A number of benefits were derived from community pharmacists accessing patient EHRs. Clinical benefits included: adverse event avoidance, improved medication adherence, more informed recommendations to prescriber, improved ability to work to their full scope-of-practice, and improved patient experience. Additionally, the DHDR information, accessed through the Pharmacy module, HomeMeds view, has enabled community pharmacists to identify patients receiving narcotics from multiple pharmacies, enabled medication reconciliation for new or transient patients, informed education/counseling encounters with patients, increased confidence in dispensing and enabled compliance with standards of practice. Organizational value includes a more streamlined workflow with a reduction in faxes and phone calls to prescribers. Lab data, hospital notes/transcriptions, and acute pharmacy data are frequently accessed by community pharmacists. Participants noted that the DHDR would be used more often if it included all medication information for all Ontarians. In addition, one of the challenges experienced by some community pharmacists is timely access to hospital discharge notes, as many patients go straight from hospital discharge to pharmacy to pick up prescriptions. Thus, the time to transcription is a limitation which impacts meaningful use of ClinicalConnect in some instances.


      Conclusion/Implications/Recommendations:
      Community pharmacy access to EHRs is an important step forward in improving the quality and safety of patient care. Access to this information enables pharmacists to confidently make recommendations to prescribers and better implement medication management and patient education. Organizationally, this information improves efficiency of day-to-day operations, reducing phone calls and faxes to hospitals and physicians and also enables community pharmacists to work to their full scope-of-practice, ensuring that their skills and education are fully employed in the circle of care.


      140 Character Summary:
      Community pharmacy access to EHRs via ClinicalConnect is an important step forward in improving the quality and safety of patient care.

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      RF04.02 - Data for Insights Using a Primary Care EMR Clinician Dashboard

      08:30 - 10:00  |  Author(s): Darren Larsen

      • Abstract

      Purpose/Objectives:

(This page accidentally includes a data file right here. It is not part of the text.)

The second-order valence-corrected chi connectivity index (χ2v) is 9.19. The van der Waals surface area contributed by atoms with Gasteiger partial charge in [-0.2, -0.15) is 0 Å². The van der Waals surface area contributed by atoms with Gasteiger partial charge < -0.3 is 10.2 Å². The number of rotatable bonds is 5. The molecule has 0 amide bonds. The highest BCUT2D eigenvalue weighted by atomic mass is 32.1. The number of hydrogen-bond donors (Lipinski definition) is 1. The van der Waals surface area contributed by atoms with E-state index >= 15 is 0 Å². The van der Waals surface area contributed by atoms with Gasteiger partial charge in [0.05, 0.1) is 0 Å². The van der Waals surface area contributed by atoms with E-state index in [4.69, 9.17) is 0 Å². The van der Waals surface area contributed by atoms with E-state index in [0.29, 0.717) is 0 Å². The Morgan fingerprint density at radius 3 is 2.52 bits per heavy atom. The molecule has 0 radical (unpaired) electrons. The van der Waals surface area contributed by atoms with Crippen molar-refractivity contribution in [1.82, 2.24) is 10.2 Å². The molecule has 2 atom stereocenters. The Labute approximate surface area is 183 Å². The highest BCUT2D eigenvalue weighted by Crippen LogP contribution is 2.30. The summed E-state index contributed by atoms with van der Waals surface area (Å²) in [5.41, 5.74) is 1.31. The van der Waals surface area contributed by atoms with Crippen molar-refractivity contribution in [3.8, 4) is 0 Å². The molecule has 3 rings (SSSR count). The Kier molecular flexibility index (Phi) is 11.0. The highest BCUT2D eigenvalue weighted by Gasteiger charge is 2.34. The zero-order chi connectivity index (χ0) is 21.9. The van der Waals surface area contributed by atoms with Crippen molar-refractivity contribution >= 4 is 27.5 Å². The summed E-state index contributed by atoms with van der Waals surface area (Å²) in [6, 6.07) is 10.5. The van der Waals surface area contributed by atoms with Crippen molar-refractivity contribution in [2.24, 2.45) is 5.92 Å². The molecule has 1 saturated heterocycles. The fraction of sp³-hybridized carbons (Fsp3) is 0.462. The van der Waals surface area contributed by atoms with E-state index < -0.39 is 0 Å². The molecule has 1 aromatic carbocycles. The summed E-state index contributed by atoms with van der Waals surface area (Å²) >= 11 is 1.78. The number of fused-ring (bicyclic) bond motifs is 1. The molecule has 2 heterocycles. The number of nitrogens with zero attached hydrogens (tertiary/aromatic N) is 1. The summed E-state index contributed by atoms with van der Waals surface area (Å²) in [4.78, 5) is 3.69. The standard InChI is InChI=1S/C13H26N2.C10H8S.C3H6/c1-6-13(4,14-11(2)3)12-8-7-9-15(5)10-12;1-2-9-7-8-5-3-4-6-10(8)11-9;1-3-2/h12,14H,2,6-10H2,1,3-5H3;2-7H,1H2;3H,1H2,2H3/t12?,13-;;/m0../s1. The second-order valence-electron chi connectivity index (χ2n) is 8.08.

This discussion will: - Provide an overview of a recently-concluded proof of concept demonstrating the clinical value of a *REAL-TIME* EMR-integrated clinician dashboard - Discuss the identification and development of key health indicators incorporated into the dashboard to align with health system priorities such as preventive care and opioid management - Provide proof of concept findings and participant feedback to demonstrate the dashboard’s value in helping to drive improved clinician data entry, practice workflows and population health management - Explain the importance of providing clinicians with hands-on change management and practice support to realize full value from the dashboard - Discuss next steps in making the tool available to clinicians and important considerations related to scaling the solution provincially


      Methodology/Approach:
      The presenter will discuss a provincial EMR dashboard proof of concept that took place in Ontario over the course of approximately two years. The proof of concept included participation of health system partners, EMR vendors and approximately 500 participating clinicians. It also built upon learnings from other jurisdictions in Canada and is replicable by other jurisdictions. The proof of concept used qualitative and quantitative data to demonstrate that the dashboard: - Provides clinicians with immediate clinical value through real-time visual representation of EMR data using widely-recognized, primary care indicators; - Offers clinicians the ability to drill down to patient-level data for each indicator included in the dashboard and take proactive steps to improve patient care; - Helps clinicians easily understand the quality of their patient data, and take steps to standardize data entry; - Allows clinicians to trend and compare their indicator metrics with other dashboard users, offering a more complete picture of population health metrics across the system; and - Can be scaled provincially, adapted for use by all EMR product offerings, and expanded to include new indicators that align with evolving data quality, practice, clinical and system priorities.


      Finding/Results: